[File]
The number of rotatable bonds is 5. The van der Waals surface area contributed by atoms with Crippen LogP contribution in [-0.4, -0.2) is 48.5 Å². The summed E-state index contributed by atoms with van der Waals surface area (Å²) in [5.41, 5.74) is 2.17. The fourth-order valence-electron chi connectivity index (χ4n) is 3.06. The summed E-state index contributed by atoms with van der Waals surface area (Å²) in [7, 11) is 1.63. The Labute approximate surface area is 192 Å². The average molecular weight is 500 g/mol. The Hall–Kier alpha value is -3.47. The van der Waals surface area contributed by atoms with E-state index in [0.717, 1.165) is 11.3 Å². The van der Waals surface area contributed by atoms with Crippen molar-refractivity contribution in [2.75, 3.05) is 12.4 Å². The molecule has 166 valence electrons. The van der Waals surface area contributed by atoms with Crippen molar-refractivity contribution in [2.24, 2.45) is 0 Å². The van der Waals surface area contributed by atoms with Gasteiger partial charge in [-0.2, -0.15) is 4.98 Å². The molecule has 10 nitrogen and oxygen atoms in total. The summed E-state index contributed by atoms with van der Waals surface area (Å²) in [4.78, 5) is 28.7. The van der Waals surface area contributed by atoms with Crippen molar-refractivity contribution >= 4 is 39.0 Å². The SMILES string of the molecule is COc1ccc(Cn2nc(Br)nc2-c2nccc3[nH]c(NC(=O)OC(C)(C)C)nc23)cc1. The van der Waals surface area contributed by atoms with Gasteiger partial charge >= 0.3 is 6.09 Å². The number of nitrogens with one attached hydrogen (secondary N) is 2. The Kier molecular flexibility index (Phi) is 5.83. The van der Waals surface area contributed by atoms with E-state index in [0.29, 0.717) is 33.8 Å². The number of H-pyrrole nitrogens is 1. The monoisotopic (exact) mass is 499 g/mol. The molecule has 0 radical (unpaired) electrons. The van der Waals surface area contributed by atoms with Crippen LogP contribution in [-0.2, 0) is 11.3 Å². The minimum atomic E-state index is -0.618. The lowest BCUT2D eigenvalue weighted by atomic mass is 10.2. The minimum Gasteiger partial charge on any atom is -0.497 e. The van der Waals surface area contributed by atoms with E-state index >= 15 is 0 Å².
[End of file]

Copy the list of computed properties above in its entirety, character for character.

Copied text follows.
The number of rotatable bonds is 5. The van der Waals surface area contributed by atoms with Crippen LogP contribution in [-0.4, -0.2) is 48.5 Å². The summed E-state index contributed by atoms with van der Waals surface area (Å²) in [5.41, 5.74) is 2.17. The fourth-order valence-electron chi connectivity index (χ4n) is 3.06. The summed E-state index contributed by atoms with van der Waals surface area (Å²) in [7, 11) is 1.63. The Labute approximate surface area is 192 Å². The average molecular weight is 500 g/mol. The Hall–Kier alpha value is -3.47. The van der Waals surface area contributed by atoms with E-state index in [0.717, 1.165) is 11.3 Å². The van der Waals surface area contributed by atoms with Crippen molar-refractivity contribution in [2.75, 3.05) is 12.4 Å². The molecule has 166 valence electrons. The van der Waals surface area contributed by atoms with Crippen molar-refractivity contribution in [2.24, 2.45) is 0 Å². The van der Waals surface area contributed by atoms with Gasteiger partial charge in [-0.2, -0.15) is 4.98 Å². The molecule has 10 nitrogen and oxygen atoms in total. The summed E-state index contributed by atoms with van der Waals surface area (Å²) in [4.78, 5) is 28.7. The van der Waals surface area contributed by atoms with Crippen molar-refractivity contribution >= 4 is 39.0 Å². The SMILES string of the molecule is COc1ccc(Cn2nc(Br)nc2-c2nccc3[nH]c(NC(=O)OC(C)(C)C)nc23)cc1. The van der Waals surface area contributed by atoms with Gasteiger partial charge >= 0.3 is 6.09 Å². The number of nitrogens with one attached hydrogen (secondary N) is 2. The Kier molecular flexibility index (Phi) is 5.83. The van der Waals surface area contributed by atoms with E-state index in [0.29, 0.717) is 33.8 Å². The number of H-pyrrole nitrogens is 1. The monoisotopic (exact) mass is 499 g/mol. The molecule has 0 radical (unpaired) electrons. The van der Waals surface area contributed by atoms with Crippen LogP contribution in [-0.2, 0) is 11.3 Å². The minimum atomic E-state index is -0.618. The lowest BCUT2D eigenvalue weighted by atomic mass is 10.2. The minimum Gasteiger partial charge on any atom is -0.497 e. The van der Waals surface area contributed by atoms with E-state index >= 15 is 0 Å².